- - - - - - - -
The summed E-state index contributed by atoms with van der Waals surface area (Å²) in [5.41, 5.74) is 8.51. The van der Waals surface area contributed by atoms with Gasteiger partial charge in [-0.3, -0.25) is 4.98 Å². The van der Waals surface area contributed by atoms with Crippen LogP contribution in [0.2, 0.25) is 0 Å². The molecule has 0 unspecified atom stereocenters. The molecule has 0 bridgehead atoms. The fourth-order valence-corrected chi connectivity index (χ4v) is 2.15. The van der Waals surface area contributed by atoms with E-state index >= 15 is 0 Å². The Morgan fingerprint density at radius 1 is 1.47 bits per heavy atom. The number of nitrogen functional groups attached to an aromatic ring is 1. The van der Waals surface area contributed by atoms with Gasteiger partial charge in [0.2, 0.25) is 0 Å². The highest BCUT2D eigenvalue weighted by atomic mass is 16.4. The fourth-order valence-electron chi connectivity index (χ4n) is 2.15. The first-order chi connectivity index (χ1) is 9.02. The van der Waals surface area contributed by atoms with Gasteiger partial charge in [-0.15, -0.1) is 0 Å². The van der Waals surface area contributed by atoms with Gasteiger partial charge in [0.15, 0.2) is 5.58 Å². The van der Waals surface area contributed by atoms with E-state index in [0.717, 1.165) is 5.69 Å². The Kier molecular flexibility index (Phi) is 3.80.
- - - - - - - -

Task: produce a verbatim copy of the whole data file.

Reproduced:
The summed E-state index contributed by atoms with van der Waals surface area (Å²) in [5.41, 5.74) is 8.51. The van der Waals surface area contributed by atoms with Gasteiger partial charge in [-0.3, -0.25) is 4.98 Å². The van der Waals surface area contributed by atoms with Crippen LogP contribution in [0.2, 0.25) is 0 Å². The molecule has 0 unspecified atom stereocenters. The molecule has 0 bridgehead atoms. The fourth-order valence-corrected chi connectivity index (χ4v) is 2.15. The van der Waals surface area contributed by atoms with E-state index >= 15 is 0 Å². The Morgan fingerprint density at radius 1 is 1.47 bits per heavy atom. The number of nitrogen functional groups attached to an aromatic ring is 1. The van der Waals surface area contributed by atoms with Gasteiger partial charge in [0.2, 0.25) is 0 Å². The highest BCUT2D eigenvalue weighted by atomic mass is 16.4. The fourth-order valence-electron chi connectivity index (χ4n) is 2.15. The first-order chi connectivity index (χ1) is 9.02. The van der Waals surface area contributed by atoms with Gasteiger partial charge in [-0.15, -0.1) is 0 Å². The van der Waals surface area contributed by atoms with Gasteiger partial charge in [0.15, 0.2) is 5.58 Å². The van der Waals surface area contributed by atoms with E-state index in [0.717, 1.165) is 5.69 Å². The Kier molecular flexibility index (Phi) is 3.80.